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Placing two or more companion plants in close proximity will help with pest control or even give a better yield. For the organic gardener, it’s one of the easiest ways to stay chemical-free. But there is no reason why functional cannot also be beautiful, right? Try these top five flowering plants as companions and provide a kaleidoscope of floral color to your garden this year. And here’s a bonus: they’re all edible!

BORAGE

The leaves of borage taste of cucumber and can be used as its substitute. The stunning blue flowers are honey-sweet and often used, candied, as edible decorations on cakes.

Borage is known as the ‘magic bullet’ of companion plants and here’s why: Lack of calcium causes blossom end rot in tomatoes and lack of potassium damages fruit set by inhibiting the cells’ intake of water. The leaves and stems of borage contain both calcium and potassium and, by sharing soil space, tomato plants can absorb these essential nutrients. When the plant is finished, borage can be mulched to enrich the soil.

Borage seeds need complete darkness to germinate and can be buried under a thick layer of soil in spring or autumn. It will survive in any soil but sharing the rich soil of the tomato will produce healthier plants. It grows 60-90 cm and self-seeds freely.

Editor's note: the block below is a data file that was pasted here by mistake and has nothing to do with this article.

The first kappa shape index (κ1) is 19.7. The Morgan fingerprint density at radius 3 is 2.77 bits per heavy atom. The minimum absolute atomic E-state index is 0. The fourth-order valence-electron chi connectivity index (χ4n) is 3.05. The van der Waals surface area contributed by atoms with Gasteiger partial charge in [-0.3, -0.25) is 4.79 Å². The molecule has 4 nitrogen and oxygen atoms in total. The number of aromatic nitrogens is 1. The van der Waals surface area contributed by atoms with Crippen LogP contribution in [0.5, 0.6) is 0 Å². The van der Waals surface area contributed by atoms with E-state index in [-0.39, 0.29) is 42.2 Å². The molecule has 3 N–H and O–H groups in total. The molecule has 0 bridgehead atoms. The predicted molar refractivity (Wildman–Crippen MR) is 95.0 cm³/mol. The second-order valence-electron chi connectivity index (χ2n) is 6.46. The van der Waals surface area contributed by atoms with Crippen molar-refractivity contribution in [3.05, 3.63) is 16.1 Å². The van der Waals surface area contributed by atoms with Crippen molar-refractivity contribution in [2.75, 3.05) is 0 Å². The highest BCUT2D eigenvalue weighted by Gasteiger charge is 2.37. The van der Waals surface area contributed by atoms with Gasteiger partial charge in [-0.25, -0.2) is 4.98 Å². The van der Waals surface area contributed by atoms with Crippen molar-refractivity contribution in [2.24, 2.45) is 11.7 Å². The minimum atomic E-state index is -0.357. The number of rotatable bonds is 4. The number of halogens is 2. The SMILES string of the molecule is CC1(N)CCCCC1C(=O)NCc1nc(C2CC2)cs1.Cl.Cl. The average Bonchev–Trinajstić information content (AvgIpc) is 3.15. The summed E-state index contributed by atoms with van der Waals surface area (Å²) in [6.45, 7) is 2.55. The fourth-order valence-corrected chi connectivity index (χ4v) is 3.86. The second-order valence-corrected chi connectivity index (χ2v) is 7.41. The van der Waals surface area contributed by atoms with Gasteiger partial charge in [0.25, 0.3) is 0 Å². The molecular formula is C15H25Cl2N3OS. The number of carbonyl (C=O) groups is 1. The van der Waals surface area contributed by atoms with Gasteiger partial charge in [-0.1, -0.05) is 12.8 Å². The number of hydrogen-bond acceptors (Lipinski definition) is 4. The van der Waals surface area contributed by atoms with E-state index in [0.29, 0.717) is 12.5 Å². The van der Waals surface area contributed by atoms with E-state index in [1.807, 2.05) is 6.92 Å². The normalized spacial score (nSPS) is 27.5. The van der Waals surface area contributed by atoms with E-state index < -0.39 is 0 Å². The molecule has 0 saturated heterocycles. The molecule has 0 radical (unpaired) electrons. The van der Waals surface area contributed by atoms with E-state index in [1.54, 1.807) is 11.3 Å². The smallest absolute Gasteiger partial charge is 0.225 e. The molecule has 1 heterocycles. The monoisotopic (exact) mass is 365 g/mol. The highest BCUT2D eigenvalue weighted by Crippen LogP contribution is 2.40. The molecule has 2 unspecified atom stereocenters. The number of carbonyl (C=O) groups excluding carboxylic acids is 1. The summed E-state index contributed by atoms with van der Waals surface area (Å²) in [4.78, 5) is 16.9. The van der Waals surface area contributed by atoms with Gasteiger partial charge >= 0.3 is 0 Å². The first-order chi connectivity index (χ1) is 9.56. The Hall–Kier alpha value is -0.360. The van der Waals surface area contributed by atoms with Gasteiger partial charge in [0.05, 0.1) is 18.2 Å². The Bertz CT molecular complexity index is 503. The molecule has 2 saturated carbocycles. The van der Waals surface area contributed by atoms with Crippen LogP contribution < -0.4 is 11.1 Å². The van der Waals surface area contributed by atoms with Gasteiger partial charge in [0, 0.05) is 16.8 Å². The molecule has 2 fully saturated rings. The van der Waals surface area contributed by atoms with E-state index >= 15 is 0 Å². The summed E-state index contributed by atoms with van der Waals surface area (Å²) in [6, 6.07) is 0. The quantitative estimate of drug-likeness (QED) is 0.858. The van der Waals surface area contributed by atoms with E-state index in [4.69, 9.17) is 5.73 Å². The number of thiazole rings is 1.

CHIVES

We can trace chives back to the Chinese cuisine of some 5,000 years ago.  Both flower and leaves are edible.

The pretty purple pom-pom flowers are adored by bees. Like borage, chives contain potassium, but it is their sulfur compounds that give chives a five-star rating. The sulfur aroma confuses the bad bugs by disguising the scent of nearby vegetables. Additionally, sulfur forms organic compounds that give flavor to vegetables. Growing companion chives enhances juiciness and flavor of adjacent vegetables whilst deterring whitefly and aphids.

Chives can be grown from seed, but germination is slow and it’s easier to buy plantlets and divide them every couple of years. Simply pull the clumps apart so each has three or four bulbs and pot up or plant out. In temperate climates chives should be overwintered indoors. They like average soil and minimal watering.

FRENCH MARIGOLDS

All marigolds are edible. The petals of French marigolds (which are actually Mexican in origin) have a delicate citrus-like taste and bring color to salads and fruit punch drinks. The green parts are not eaten.